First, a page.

Category Archives: Work/Life Balance

Sit vs. Stand Webinar – June 5, 2013

Sit v Stand

Join Ergotron’s Wendy McCubbin, aka @workfitwendy and Sr. Manager, Worksite Wellness, and Humantech’s Christy Lotz, Managing Consultant and Ergonomics Engineer, on Wednesday, June 5, for this complimentary webinar:

Sit vs. Stand: What’s the Best Ergonomic Design?

Ergotron is sponsoring this Humantech webinar, which tackles the question: “To sit, or not to sit?” Does one scenario offer better ergonomics over the other?  Since June also happens to be National Employee Wellness Month, it is fitting to discuss a topic that has been debated across all industries—from industrial, to laboratory, to office environments. Prolonged sitting promotes a lack of whole-body muscle movement while prolonged standing leads to fatigue and swelling in the legs. With obvious pros and cons for both, it is difficult to take a stand against one or the other.

This free, 45-minute webinar will teach you how and when to design for appropriate seated and standing workstations based on critical design features and ergonomic design guidelines.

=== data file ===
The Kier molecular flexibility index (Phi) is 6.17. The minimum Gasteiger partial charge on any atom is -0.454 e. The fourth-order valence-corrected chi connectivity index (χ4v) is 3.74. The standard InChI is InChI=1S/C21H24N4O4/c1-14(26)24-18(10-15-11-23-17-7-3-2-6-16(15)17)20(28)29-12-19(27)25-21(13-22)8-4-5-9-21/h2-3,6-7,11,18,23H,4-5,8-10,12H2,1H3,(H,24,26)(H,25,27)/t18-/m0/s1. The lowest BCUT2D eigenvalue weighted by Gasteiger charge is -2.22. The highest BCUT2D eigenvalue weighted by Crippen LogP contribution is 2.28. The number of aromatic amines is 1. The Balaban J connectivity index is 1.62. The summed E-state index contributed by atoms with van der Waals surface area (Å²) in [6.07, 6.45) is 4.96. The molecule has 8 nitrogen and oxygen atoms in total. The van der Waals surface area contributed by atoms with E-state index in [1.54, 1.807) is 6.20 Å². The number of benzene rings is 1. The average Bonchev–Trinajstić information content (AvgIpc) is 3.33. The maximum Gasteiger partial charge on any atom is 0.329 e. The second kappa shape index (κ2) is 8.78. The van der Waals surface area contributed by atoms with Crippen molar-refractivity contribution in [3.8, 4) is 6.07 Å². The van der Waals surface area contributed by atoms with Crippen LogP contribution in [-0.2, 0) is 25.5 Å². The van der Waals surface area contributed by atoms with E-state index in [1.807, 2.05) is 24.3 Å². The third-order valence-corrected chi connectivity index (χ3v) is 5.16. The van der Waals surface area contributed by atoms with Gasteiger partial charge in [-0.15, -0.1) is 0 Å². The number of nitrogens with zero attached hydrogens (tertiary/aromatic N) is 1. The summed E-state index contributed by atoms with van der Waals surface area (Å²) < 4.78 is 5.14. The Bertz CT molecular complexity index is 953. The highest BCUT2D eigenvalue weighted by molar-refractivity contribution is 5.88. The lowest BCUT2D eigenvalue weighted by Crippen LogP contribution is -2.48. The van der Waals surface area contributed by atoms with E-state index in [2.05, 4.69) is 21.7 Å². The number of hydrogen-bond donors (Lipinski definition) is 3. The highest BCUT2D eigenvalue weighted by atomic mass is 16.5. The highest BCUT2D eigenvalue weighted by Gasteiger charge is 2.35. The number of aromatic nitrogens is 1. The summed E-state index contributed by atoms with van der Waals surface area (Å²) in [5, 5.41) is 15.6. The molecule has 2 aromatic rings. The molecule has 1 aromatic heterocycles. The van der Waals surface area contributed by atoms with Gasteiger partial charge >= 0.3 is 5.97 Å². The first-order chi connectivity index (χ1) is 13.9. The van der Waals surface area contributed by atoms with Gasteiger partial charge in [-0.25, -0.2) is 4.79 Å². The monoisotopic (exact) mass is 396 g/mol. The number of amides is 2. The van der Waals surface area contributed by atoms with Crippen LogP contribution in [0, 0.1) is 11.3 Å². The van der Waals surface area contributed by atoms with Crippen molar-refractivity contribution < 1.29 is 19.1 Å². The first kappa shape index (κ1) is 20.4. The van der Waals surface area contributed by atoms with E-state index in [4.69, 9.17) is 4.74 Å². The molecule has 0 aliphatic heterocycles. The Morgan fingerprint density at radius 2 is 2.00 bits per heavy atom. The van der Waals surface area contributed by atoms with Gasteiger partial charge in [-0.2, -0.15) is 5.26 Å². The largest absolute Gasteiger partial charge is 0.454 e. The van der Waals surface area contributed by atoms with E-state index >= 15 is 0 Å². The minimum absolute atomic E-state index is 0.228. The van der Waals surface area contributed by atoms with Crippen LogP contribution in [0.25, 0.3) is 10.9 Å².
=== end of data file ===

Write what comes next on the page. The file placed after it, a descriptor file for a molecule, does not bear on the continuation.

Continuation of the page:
Sign up for this popular event! It is being offered at 11:00 AM ET and 2:00 PM ET but space is filling up fast so REGISTER today.


Put the glass down and push that chair away: Simple spins on minimizing stress each day!

Sit less. Stand more. Start now. The question, “Is your glass half-full or half-empty?” is one of those nasty little clichés that you don’t want to be asked when life’s daily grind starts getting you down.

It’s inevitable, though, right?

No matter how full your glass is each day, the grind will get you down. So the better question might be, how can you reduce the stress induced by the daily grind so you can maintain that ‘my glass is half-full’ mentality each day?